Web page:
It can pay to win ⁠- and in most cas­es, you can’t win if you don’t apply.


5 min read

Opin­ions expressed by Entre­pre­neur con­trib­u­tors are their own.


Dis­tin­guish­ing your­self from the com­pe­ti­tion is chal­leng­ing, and if you’re a small busi­ness or start­up, this hur­dle is even hard­er to over­come. As the new busi­ness on the block, it can also be dif­fi­cult to gain cred­i­bil­i­ty and mar­ket share when you don’t yet have a strong track record of deliv­er­ing what you’ve promised.

Win­ning an entre­pre­neur­ial or small busi­ness award can help a com­pa­ny gain recog­ni­tion and cred­i­bil­i­ty, and the ben­e­fits don’t nec­es­sar­i­ly stop there. Accord­ing to a study on U.S. busi­ness­es by British Qual­i­ty Foun­da­tion, small award-win­ning com­pa­nies expe­ri­enced a 63 per­cent increase in oper­at­ing income and a 39 per­cent growth in sales com­pared to non-win­ners. In oth­er words, it can pay to win ⁠— and you can’t win if you don’t enter.

How to choose which opportunities to apply for

There are many awards for small busi­ness­es and entre­pre­neurs, from the well-known to the indus­try-spe­cif­ic. Avoid the urge to apply for every award you find by tak­ing time to find the right ones for you. Con­sid­er whether you’re aim­ing for a local, region­al or nation­al award. This deci­sion will deter­mine the size of the com­pe­ti­tion pool and expo­sure. Local award oppor­tu­ni­ties may be offered by your Cham­ber of Com­merce or oth­er orga­ni­za­tion. 

You should also iden­ti­fy which awards, if any, that your com­pe­ti­tion has received. Knock­ing them off their prover­bial pedestal by win­ning the award the fol­low­ing year could give you great brag­ging rights and estab­lish instant cred­i­bil­i­ty. Beyond that, don’t for­get to look at your own indus­try. Many states, region­al and nation­al orga­ni­za­tions rec­og­nize mem­bers with awards for achieve­ment, growth, cus­tomer ser­vice and more.

If you want to take it a step fur­ther, there are many region­al nation­al small busi­ness and entre­pre­neur­ial award oppor­tu­ni­ties. Fun­dera pub­lish­es a list of small busi­ness awards, which is a good place to start before con­sid­er­ing some of the best-known award options. Also con­sid­er the annu­al U.S. Small Busi­ness Admin­is­tra­tion Awards, which rec­og­nize out­stand­ing small busi­ness­es across the coun­try. And don’t for­get to dig around for less­er-known but equal­ly valu­able award oppor­tu­ni­ties for small busi­ness­es and entre­pre­neurs, such as the Busi­ness Globe Awards and The Amer­i­can Busi­ness Awards.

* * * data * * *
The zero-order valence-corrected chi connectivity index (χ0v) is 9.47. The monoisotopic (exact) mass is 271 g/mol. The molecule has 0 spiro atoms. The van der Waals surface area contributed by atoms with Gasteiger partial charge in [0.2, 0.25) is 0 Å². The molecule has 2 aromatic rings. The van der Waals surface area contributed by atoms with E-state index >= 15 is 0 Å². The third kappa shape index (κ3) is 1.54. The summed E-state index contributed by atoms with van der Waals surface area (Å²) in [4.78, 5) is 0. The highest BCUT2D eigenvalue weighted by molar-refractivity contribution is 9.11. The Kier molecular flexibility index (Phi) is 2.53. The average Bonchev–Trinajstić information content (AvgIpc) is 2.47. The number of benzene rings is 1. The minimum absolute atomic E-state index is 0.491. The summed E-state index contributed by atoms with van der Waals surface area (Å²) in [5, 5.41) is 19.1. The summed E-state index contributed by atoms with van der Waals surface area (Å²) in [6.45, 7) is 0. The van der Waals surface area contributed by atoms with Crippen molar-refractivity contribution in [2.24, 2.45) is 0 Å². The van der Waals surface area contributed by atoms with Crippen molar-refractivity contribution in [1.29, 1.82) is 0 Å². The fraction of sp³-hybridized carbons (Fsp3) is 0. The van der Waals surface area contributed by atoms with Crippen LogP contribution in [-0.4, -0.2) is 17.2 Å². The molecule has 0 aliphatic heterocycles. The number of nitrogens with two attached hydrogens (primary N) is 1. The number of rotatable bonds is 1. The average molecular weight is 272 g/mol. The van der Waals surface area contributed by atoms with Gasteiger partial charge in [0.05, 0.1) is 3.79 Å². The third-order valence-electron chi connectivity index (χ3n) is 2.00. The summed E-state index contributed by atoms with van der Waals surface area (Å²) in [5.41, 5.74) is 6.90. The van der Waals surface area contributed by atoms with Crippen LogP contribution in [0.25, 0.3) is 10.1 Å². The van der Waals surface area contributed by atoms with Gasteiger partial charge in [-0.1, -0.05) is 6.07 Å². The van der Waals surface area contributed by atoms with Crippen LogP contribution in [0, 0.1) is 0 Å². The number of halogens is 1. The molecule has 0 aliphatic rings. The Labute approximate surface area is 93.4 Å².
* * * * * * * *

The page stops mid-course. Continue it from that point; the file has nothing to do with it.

What to keep in mind while applying 

Once you’ve iden­ti­fied the awards you’d like to apply for, retrieve the appli­ca­tions and place the dead­lines on a cal­en­dar. If you find a per­fect award oppor­tu­ni­ty but have already missed the dead­line, put it on your cal­en­dar for next year.

Next, col­lect the infor­ma­tion you need. Busi­ness award appli­ca­tions can be sim­i­lar, so once you’ve orga­nized the data for one, you may only need to make minor changes in order to meet the require­ments of the oth­ers. On near­ly every appli­ca­tion, there’s a sec­tion that asks for more details about your busi­ness. Be sure to pro­vide all of the infor­ma­tion that is request­ed but also tell a sto­ry beyond the finan­cial num­bers. Let the appli­ca­tion review board see your per­son­al­i­ty and what makes your busi­ness stand out. Here, you can share unique infor­ma­tion that might not fit else­where in the appli­ca­tion.

Once you’ve draft­ed the appli­ca­tion, read it thor­ough­ly — then read it again. Errors, typos, poor gram­mar and incom­plete infor­ma­tion can knock you out of the run­ning before you’ve had a chance to com­pete. Before send­ing, add a per­son­al note thank­ing the orga­ni­za­tion for the oppor­tu­ni­ty to apply and for their con­sid­er­a­tion. Final­ly, be sure you send your appli­ca­tion in the man­ner required and with the cor­rect postage, if applic­a­ble. Most pro­grams have an online appli­ca­tion process but oth­ers, such as the SBA, require a hard copy to be sent or hand-deliv­ered.

Don’t for­get to keep a copy of your appli­ca­tion; you can use the infor­ma­tion to apply for oth­er awards and as some­thing to add to when you reap­ply the fol­low­ing year. And after send­ing it in, make a spread­sheet to track the awards you’ve applied for and to record whether you’ve won. It can be help­ful to sign up for the award organization’s newslet­ter to track the deci­sion-mak­ing process.

What to do if you win 

Win­ning an award presents many excel­lent oppor­tu­ni­ties for you and your busi­ness. First, it’s free adver­tis­ing. The orga­niz­ers will pub­lish the win­ners in their newslet­ters, and there’s often an award cer­e­mo­ny, at which pic­tures will prob­a­bly be tak­en and pub­lished. You can link to these announce­ments and pub­li­ca­tions on your web­site and social media accounts — just be sure to por­tray that you’re excit­ed and hum­bled by the oppor­tu­ni­ty, lest you appear to be brag­ging and tar­nish the win. 

Post the award on your web­site and high­light it in brochures, let­ter­head, newslet­ters and oth­er appro­pri­ate places. Include the logo of the orga­ni­za­tion with a tag line, for exam­ple, “Win­ner of 10 Best Places to Work 2020.” This is a sim­ple yet effec­tive way to get the word out, be noticed and ele­vate your cred­i­bil­i­ty. Final­ly, use the award to boost employ­ee morale, attract tal­ent and oth­er­wise grow your busi­ness.

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